Can he comment in particular on the fact that his Department's own pilot study suggests that smaller hospitals, those with six specialist registrars or fewer, will really struggle? Can he now give the House a pledge that if there turns out to be a conflict between the working time directive and acute care in acute hospitals, it will be the patients who are put first?

Mr. Hutton: Of course that must be right, and I can certainly confirm that, and of course I am aware of the views of the Royal College of Physicians, which we take seriously. It welcomed the guidance that we issued earlier in the year and we continue to discuss its concerns with it and how we can construct the right solutions. But it is possible, working with the pilots that we have announced for the 19 trusts that are devising the cost-effective solutions to the problems that the working time directive undoubtedly poses, that we can construct

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effective solutions that put the patient first. It is in everyone's interests to do that, and I think that we shall be able to do precisely that. [Interruption.]

Mr. Deputy Speaker (Sir Alan Haselhurst): Order. There is too much conversation going on. These questions are important and we should be able to hear the answers.

Dr. Richard Taylor (Wyre Forest): Is the Minister aware that while we all welcome the reduction in junior doctor's hours, some junior doctors fear that the quality and length of their training and experience may be compromised, along with continuity of care?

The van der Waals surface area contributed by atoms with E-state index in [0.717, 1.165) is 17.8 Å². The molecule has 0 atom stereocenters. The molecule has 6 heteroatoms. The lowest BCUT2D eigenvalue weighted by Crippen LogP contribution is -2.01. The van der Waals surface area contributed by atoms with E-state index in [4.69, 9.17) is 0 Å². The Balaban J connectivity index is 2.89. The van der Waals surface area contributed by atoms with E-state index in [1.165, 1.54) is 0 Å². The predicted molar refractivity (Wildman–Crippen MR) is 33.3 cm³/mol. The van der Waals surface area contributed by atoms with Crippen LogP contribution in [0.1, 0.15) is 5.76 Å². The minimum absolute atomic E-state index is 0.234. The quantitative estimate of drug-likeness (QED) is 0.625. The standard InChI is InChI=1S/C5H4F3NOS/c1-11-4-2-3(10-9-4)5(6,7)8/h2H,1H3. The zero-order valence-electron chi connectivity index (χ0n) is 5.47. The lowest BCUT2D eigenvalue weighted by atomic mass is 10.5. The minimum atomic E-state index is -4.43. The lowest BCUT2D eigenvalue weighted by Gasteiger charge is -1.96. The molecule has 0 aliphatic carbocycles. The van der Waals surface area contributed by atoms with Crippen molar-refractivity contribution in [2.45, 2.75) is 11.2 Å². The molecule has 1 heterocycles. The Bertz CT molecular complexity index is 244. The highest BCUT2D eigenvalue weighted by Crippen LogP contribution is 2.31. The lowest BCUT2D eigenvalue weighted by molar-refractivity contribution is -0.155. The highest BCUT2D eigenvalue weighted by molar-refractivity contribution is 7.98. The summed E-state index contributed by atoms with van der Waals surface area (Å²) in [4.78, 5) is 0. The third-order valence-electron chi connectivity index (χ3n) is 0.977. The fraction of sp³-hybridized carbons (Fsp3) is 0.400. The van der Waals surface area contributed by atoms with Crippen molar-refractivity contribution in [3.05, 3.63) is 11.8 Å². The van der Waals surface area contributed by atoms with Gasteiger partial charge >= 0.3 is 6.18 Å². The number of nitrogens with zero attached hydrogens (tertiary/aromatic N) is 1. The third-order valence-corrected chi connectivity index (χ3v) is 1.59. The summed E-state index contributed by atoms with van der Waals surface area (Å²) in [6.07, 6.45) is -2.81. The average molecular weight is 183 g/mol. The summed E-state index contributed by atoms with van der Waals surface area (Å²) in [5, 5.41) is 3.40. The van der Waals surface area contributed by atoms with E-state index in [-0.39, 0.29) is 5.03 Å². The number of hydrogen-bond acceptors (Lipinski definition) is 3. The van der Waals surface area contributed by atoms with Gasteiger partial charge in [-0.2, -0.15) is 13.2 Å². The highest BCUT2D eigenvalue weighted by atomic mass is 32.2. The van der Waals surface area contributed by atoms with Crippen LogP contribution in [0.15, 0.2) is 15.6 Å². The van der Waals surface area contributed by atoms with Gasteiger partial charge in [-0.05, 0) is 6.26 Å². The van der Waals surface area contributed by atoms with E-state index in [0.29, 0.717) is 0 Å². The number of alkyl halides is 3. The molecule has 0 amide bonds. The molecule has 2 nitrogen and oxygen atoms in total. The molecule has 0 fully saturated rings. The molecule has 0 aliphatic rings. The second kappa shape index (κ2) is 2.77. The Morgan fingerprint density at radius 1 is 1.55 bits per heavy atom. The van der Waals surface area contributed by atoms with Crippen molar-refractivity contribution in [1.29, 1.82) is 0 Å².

Mr. Hutton: Yes, I am aware of that concern. The hon. Gentleman takes a close interests in these matters and I hope that he will have seen my recent announcement about how we intend to reform medical postgraduate training in order to avoid precisely that issue. We need a more structured senior house officer training programme and that is what will come through from the foundation programme that we shall be introducing. That work is being led by the chief medical officer, who I know takes such concerns seriously, and has made it clear, as we have, that the most important thing that we must do in the circumstances is to ensure that we preserve the quality of medical training in Britain, which most people, fairly, reasonably and rightly, regard as among the best in the world.

Rev. Martin Smyth (Belfast, South): When will that programme start and how long will it take before it is working? As additional consultants were appointed to try to relieve the pressures on junior doctors in the past, have we not succeeded?